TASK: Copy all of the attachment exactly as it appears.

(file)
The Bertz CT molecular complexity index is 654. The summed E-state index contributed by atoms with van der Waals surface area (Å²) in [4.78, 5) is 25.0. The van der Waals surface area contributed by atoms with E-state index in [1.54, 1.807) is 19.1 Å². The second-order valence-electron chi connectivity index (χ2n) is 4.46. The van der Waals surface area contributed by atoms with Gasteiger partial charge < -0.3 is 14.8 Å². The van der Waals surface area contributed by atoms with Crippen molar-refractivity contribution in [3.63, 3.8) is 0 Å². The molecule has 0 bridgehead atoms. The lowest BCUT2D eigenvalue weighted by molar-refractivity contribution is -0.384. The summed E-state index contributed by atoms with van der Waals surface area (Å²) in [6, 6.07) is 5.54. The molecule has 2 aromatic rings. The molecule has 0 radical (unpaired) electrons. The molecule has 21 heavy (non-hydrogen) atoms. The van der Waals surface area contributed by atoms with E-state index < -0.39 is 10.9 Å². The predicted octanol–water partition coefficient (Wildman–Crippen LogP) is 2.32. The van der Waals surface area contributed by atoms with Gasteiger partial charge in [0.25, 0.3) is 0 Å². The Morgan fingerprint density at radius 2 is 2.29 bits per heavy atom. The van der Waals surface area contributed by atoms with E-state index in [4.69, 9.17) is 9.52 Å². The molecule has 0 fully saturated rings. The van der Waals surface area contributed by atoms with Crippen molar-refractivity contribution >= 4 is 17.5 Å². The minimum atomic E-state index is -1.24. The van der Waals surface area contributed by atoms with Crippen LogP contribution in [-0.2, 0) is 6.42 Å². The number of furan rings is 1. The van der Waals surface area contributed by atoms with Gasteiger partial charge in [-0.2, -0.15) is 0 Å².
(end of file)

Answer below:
The Bertz CT molecular complexity index is 654. The summed E-state index contributed by atoms with van der Waals surface area (Å²) in [4.78, 5) is 25.0. The van der Waals surface area contributed by atoms with E-state index in [1.54, 1.807) is 19.1 Å². The second-order valence-electron chi connectivity index (χ2n) is 4.46. The van der Waals surface area contributed by atoms with Gasteiger partial charge < -0.3 is 14.8 Å². The van der Waals surface area contributed by atoms with Crippen molar-refractivity contribution in [3.63, 3.8) is 0 Å². The molecule has 0 bridgehead atoms. The lowest BCUT2D eigenvalue weighted by molar-refractivity contribution is -0.384. The summed E-state index contributed by atoms with van der Waals surface area (Å²) in [6, 6.07) is 5.54. The molecule has 2 aromatic rings. The molecule has 0 radical (unpaired) electrons. The molecule has 21 heavy (non-hydrogen) atoms. The van der Waals surface area contributed by atoms with E-state index < -0.39 is 10.9 Å². The predicted octanol–water partition coefficient (Wildman–Crippen LogP) is 2.32. The van der Waals surface area contributed by atoms with Gasteiger partial charge in [0.25, 0.3) is 0 Å². The Morgan fingerprint density at radius 2 is 2.29 bits per heavy atom. The van der Waals surface area contributed by atoms with E-state index in [4.69, 9.17) is 9.52 Å². The molecule has 0 fully saturated rings. The van der Waals surface area contributed by atoms with Crippen molar-refractivity contribution >= 4 is 17.5 Å². The minimum atomic E-state index is -1.24. The van der Waals surface area contributed by atoms with Crippen LogP contribution in [-0.2, 0) is 6.42 Å². The number of furan rings is 1. The van der Waals surface area contributed by atoms with Gasteiger partial charge in [-0.2, -0.15) is 0 Å².